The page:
When preparing the bento, in fact, the goal is not only to feed in the most correct and balanced way possible, but to create a sort of work of art with an extremely scenographic aspect and which - if possible - does not disfigure the its owner. No matter how long Japanese mothers and wives may spend in preparing the bento, the important thing is that the result has two fundamental characteristics: beauty and comfort.

Most often the bentos are customized in the Kyaraben style (which means bento of the characters) - the food is arranged in such a way as to depict the most popular manga and anime characters - or in the Oekakiben variant (bento-portrait), in which the ingredients take appearance of people, animals, landscapes or flowers.

So if you have children or grandchildren you can try making them a bento box for a snack or breakfast.

DARUMA DOLLS

They are called Daruma (達磨) dolls of the Okiagari-kobōshi type. They are particular Japanese dolls that, due to their shape and texture, tend to go back straight every time they are pushed to one side. Whenever they are knocked down, they always come back to their feet. All time. Here you are. The secret is to do just like them.
The doll’s eyes are white: this is because tradition has it that the owner draws a first eye with black ink when making a wish or setting a goal. The second eye, on the other hand, will be drawn upon the fulfillment of the desire or the achievement of one’s goal.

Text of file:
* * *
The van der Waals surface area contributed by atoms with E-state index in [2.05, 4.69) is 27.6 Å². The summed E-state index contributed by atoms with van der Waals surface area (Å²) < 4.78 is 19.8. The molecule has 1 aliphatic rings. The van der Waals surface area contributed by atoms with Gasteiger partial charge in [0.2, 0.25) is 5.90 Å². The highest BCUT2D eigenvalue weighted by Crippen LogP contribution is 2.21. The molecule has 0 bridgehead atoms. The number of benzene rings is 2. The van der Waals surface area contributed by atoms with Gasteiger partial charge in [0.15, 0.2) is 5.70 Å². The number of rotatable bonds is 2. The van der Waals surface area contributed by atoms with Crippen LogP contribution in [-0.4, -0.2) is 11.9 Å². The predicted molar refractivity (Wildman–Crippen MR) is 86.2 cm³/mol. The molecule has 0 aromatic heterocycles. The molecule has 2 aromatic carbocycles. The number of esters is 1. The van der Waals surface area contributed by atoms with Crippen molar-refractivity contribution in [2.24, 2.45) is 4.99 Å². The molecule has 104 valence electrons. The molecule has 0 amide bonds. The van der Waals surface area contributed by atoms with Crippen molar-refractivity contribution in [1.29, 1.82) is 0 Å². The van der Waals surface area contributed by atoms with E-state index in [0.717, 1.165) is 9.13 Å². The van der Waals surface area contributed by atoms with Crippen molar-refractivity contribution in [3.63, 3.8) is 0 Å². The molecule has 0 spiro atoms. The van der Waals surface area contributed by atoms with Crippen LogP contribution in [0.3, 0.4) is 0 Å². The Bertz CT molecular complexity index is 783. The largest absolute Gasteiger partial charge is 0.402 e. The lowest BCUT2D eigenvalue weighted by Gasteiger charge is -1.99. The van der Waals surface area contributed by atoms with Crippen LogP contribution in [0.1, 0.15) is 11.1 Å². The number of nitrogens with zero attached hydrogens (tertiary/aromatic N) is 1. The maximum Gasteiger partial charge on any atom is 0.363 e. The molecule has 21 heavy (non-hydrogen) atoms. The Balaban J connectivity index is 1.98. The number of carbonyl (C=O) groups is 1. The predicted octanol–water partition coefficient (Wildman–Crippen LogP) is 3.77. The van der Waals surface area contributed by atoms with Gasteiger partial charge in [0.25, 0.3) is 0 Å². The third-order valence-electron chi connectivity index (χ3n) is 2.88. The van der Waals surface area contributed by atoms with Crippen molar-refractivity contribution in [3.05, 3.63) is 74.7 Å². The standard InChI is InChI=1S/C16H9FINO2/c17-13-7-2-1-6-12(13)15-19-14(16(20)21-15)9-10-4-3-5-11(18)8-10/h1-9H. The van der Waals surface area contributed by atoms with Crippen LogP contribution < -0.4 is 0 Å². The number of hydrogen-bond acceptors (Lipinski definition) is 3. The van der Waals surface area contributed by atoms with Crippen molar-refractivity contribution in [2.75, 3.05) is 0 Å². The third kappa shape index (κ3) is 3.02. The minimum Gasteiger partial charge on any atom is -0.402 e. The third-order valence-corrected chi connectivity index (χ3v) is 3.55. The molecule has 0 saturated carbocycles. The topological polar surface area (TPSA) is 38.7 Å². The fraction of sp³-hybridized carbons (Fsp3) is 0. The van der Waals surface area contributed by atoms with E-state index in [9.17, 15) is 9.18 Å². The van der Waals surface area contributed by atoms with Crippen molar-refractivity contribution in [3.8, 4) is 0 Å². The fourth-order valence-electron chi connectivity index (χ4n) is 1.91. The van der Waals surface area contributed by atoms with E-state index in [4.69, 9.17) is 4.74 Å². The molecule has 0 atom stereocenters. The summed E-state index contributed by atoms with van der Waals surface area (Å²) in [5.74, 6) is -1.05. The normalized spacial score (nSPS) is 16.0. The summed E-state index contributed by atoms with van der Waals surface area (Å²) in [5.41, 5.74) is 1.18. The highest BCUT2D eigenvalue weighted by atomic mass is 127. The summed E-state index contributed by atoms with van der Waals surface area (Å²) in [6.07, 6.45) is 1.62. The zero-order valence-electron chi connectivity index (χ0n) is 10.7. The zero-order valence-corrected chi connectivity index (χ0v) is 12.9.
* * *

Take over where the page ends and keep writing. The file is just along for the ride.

You draw one eye making a wish, when it has come true you draw another eye. Many ask me “The bigger the more it works?”. Yes, it’s true. This tends to be the case. To me, whoever took the big one came back soon to tell me that he had already put a second eye. But I would recommend choosing the one that has more harmony, a more sympathetic one. Because Daruma is a companion until your dream is fulfilled.
In Japan, daruma dolls are probably one of the most bought objects as a good luck charm … they are figures without arms or legs and represent Bodhidharma, founder of the Zen tradition. The daruma is a motivational tool to achieve your goals, every time you look at the drawn eye and the missing one, it is a reminder of what you have promised to achieve. It must remind us that we must pursue and put all of ourselves into what we do, only with effort and perseverance can we achieve what we want. Always give your best and never lose sight of focus, in the face of obstacles, get up and continue always. The daruma doll is also used by companies that have to achieve an important goal, displayed where employees can see it as a reminder of the business goal.
How you can use it? Get a daruma.
Decide what is the goal you want to achieve with determination.
Draw one of the two eyes, symbolizing your commitment to achieving the goal.
Put the daruma in a visible place in your home or office, where you can look at it to remind you of the goal.
When the goal has been achieved, draw the second eye as a sign of thanks.
Behind the daruma write the goal you have achieved.
Once you have reached your goal, it’s time to get yourself another daruma and set yourself a new goal.
According to legend, the monk Bodhidharma founder of the Zen tradition from which the daruma takes its name, after meditating for ten years without moving, lost the use of his arms and legs. During meditation in a moment of weakness, the concentration of meditation waned and he fell asleep. When he awoke from shame he tore off his eyelids and threw them to the ground. Immediately afterwards, leaves sprouted that were able to ward off sleep, so the tea plant was born.